We lack awareness of the scale of the dangers of this activity. Child exploitation and workers in inhumane conditions are “only” – and yet more than enough – the tip of the iceberg. Unsafe lighters exploding in the hands of users; pesticides causing serious health problems when inhaled; medicines of unreliable origin causing irreversible damage to health or even death; car parts impairing performance and causing accidents; cosmetics that cause skin lesions; food products, including supplements; tobacco; the powerful, profitable and sophisticated activity of counterfeiting knows no boundaries.
The pandemic, combined with technological advances, has boosted online commerce, especially on social media, thus causing the rampant growth of this phenomenon.
The 2022 edition of the Intellectual Property and Youth Scoreboard, released by the European Union Intellectual Property Office (EUIPO), contains a present-day reflection on the behaviour of young people regarding the infringement of industrial property rights, revealing worrying data, among which that in Portugal 34% of young people (within the period covered by this study) intentionally bought counterfeit products.
It is widely known that counterfeiting represents one of the greatest challenges to the world economy, damaging legitimate businesses, tarnishing the reputation of renowned brands, stifling innovation and resulting in job losses. It likewise contributes, through its profits, to sustaining organised crime and funding illicit activities.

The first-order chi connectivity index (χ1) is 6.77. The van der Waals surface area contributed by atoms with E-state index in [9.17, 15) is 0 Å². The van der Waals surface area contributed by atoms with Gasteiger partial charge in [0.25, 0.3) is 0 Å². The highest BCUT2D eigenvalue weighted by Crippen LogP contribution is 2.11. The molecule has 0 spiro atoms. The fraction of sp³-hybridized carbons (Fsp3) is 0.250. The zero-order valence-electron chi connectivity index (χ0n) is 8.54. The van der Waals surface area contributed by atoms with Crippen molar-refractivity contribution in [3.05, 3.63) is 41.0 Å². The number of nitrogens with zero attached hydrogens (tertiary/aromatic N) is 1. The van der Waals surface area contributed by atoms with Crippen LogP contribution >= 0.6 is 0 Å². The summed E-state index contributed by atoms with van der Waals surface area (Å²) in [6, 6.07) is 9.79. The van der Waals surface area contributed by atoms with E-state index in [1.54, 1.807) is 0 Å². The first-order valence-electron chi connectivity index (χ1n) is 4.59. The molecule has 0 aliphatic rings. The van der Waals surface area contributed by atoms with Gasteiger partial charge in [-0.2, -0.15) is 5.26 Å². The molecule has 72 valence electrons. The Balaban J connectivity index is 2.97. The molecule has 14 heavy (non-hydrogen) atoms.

In the digital age in which we live, advances in cutting-edge technology related to the development of mechanisms that identify counterfeit products (such as the use of blockchain technology and artificial intelligence) will not be able to completely stop this scourge, but they have and will continue to play a pivotal role in combating it.
Furthermore – and most importantly – the holders of industrial property rights play a decisive role in this fight against counterfeiting, taking the available legal measures to their ultimate consequences.
All this struggle would be inglorious without the tireless work of the competent authorities, in the case of Portugal the ASAE, GNR, PSP and Customs, which protect society from the detrimental effects of counterfeiting. Many thanks to all of them!
This day is also intended to remind us that together we can protect ourselves from the dangers of counterfeiting, which harms everyone, directly or indirectly. We must not allow this crime to become normalised.
Amália Gonçalves, trademark expert J. Pereira da Cruz
Teresa Amorim, coordinator of the anti-counterfeiting department Pereira da Cruz e Associados